rice fields guangxi guilin army military base farm houses green mountains paul reiffer china

Arriving in town, it seemed the weather was a little better than expected – with blue patches of sky every now and then too. That afternoon we headed south with our guide and his driver to get to the outskirts of the natural scenic area. I say “natural”, in fact the shot above is of a farm located inside a military base. Yes – we had to hide down low in the car as our guide (who knew them) persuaded them to grant us access. Cool though these mountains were, they weren’t quite what I had in mind when it came to sunrise or sunset shots over the huge monolithic rocks – we needed a different plan. What we didn’t realise until that point was that the “comfort” of the Shangri-La hotel in Guilin where we had booked was actually useless in terms of location when it comes to getting to the mountains in Xingping for sunrise. We would be checking out at 3:00am the next day and finding a new hotel. Ouch.

Guilin Xingping Laozhai Mountains Guanxi China Li River Sunrise iphone weather report paul reiffer photographer

Looking at the weather once again (well, why not?), it felt like this could be a complete waste of time as we set out in the car. Driving through wind, rain, fog, mist, the works – it didn’t get better. That is, until we started the mountain climb. What had been a view of nothing for the hour before had just delivered a small point of light in the sky: the moon. Well, if we can see the moon, that means there’s a clearing – things had started to look up :-)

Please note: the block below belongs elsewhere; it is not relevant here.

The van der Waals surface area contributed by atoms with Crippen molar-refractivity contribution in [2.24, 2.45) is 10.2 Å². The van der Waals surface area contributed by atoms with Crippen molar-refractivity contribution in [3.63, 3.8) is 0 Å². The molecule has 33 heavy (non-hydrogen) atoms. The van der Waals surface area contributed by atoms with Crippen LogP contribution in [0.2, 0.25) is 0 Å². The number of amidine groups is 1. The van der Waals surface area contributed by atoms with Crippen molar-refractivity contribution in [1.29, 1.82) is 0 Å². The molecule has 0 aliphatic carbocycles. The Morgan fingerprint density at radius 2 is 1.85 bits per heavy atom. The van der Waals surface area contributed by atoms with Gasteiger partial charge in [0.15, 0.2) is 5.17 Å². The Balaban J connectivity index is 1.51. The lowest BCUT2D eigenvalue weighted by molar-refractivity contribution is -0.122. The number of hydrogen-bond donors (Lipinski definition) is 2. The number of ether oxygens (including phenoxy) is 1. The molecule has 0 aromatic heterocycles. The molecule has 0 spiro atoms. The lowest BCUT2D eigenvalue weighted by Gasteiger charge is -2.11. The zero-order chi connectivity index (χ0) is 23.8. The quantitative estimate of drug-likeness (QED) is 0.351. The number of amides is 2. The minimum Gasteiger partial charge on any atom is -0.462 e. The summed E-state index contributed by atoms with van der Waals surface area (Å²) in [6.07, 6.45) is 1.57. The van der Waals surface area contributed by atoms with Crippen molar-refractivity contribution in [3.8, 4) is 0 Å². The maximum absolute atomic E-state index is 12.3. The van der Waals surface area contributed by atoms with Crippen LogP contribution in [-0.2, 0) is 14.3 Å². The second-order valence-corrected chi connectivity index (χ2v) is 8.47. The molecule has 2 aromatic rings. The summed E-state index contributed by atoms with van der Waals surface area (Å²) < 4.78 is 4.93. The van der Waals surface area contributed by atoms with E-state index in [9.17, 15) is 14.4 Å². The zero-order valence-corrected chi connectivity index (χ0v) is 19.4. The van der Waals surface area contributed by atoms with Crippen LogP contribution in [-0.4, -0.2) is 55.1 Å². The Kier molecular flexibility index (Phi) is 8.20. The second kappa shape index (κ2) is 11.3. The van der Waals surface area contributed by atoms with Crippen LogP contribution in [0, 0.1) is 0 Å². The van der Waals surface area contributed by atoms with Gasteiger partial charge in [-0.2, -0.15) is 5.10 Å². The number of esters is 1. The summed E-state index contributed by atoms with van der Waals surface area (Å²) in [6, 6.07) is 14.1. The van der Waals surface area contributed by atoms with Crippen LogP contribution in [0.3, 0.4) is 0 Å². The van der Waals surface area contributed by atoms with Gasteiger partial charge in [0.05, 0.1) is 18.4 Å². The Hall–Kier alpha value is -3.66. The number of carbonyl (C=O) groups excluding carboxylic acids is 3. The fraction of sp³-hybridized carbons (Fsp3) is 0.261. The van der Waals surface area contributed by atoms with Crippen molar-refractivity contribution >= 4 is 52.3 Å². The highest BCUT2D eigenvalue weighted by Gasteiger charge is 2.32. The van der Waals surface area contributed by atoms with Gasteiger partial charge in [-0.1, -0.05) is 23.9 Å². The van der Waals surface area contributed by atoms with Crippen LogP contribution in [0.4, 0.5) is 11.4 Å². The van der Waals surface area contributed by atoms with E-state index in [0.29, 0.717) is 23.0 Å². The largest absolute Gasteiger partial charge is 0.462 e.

Sadly, my days of standing in front of the camera are long gone, and so has my fitness level. I can tell you, when you stop at a car park in the middle of the night and your guide points up to the highest mountain you can just make out in the distance, the last words you want to hear are “we climb here”. Great. We started, we were alone, I figured at least the effort of carrying nearly 20kg of gear with me up that mountain would be worth it when we got to the top – surely we’d have the place to ourselves?

No.

Photographers Nine Horse Fresco Hill Scenic Spot Landscape Guilin Xingping Laozhai Mountains Guanxi China Li River Sunrise iphone mist dawn paul reiffer photographer

It seems the Guilin mountains are a magnet for photographers, year round. We were there before the sunrise, but these were people who had been there before sunset! Trying to find a space on this three-tier platform was beyond impossible, until one very kind man offered to squash his tripod a little smaller to make some room for me. It was still before sunrise, giving me time to get set up, and that one guy made a failed trip into a success with that single action – For that, I’ll always be grateful.

guilin xingping before dawn frosty mist fog china guangxi south mountains li river blue layers paul reiffer photographer landscape

Before dawn, the colours across the river are all washed out in blue. Off in the distance you could see layer after layer of huge mountain formations as they stand tall next to one another. The mist adding to the atmosphere, but also adding to the tension around as every photographer started to fear the worst: After all that effort, maybe the sun wouldn’t actually make an appearance.